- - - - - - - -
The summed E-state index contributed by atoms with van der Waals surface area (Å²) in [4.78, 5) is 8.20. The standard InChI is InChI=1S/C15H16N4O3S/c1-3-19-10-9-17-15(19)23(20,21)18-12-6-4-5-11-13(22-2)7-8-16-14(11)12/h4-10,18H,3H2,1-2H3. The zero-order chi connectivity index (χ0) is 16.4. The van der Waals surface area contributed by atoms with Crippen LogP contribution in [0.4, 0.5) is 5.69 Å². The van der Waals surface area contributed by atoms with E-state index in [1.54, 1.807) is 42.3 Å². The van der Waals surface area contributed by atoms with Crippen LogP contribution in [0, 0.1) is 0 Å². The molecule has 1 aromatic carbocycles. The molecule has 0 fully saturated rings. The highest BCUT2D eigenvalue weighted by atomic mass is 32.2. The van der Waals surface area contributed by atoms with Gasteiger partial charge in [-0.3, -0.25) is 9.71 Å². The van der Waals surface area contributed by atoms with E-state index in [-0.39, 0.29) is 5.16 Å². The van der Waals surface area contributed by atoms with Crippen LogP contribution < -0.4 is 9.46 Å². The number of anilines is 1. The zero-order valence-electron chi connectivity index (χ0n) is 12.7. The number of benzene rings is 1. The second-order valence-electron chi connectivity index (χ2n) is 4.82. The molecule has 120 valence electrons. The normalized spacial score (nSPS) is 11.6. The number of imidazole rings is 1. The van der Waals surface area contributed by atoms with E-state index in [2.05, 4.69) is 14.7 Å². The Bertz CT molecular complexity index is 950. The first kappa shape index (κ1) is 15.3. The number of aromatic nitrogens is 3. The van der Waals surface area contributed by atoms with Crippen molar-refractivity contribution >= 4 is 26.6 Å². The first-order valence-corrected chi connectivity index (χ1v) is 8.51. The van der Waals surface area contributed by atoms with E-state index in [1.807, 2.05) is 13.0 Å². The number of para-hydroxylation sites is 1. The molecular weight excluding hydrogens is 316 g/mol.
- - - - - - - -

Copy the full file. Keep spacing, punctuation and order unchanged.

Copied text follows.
The summed E-state index contributed by atoms with van der Waals surface area (Å²) in [4.78, 5) is 8.20. The standard InChI is InChI=1S/C15H16N4O3S/c1-3-19-10-9-17-15(19)23(20,21)18-12-6-4-5-11-13(22-2)7-8-16-14(11)12/h4-10,18H,3H2,1-2H3. The zero-order chi connectivity index (χ0) is 16.4. The van der Waals surface area contributed by atoms with Crippen LogP contribution in [0.4, 0.5) is 5.69 Å². The van der Waals surface area contributed by atoms with E-state index in [1.54, 1.807) is 42.3 Å². The van der Waals surface area contributed by atoms with Crippen LogP contribution in [0, 0.1) is 0 Å². The molecule has 1 aromatic carbocycles. The molecule has 0 fully saturated rings. The highest BCUT2D eigenvalue weighted by atomic mass is 32.2. The van der Waals surface area contributed by atoms with Gasteiger partial charge in [-0.3, -0.25) is 9.71 Å². The van der Waals surface area contributed by atoms with E-state index in [-0.39, 0.29) is 5.16 Å². The van der Waals surface area contributed by atoms with Crippen LogP contribution < -0.4 is 9.46 Å². The number of anilines is 1. The zero-order valence-electron chi connectivity index (χ0n) is 12.7. The number of benzene rings is 1. The second-order valence-electron chi connectivity index (χ2n) is 4.82. The molecule has 120 valence electrons. The normalized spacial score (nSPS) is 11.6. The number of imidazole rings is 1. The van der Waals surface area contributed by atoms with E-state index in [2.05, 4.69) is 14.7 Å². The Bertz CT molecular complexity index is 950. The first kappa shape index (κ1) is 15.3. The number of aromatic nitrogens is 3. The van der Waals surface area contributed by atoms with Crippen molar-refractivity contribution >= 4 is 26.6 Å². The first-order valence-corrected chi connectivity index (χ1v) is 8.51. The van der Waals surface area contributed by atoms with E-state index in [1.807, 2.05) is 13.0 Å². The number of para-hydroxylation sites is 1. The molecular weight excluding hydrogens is 316 g/mol.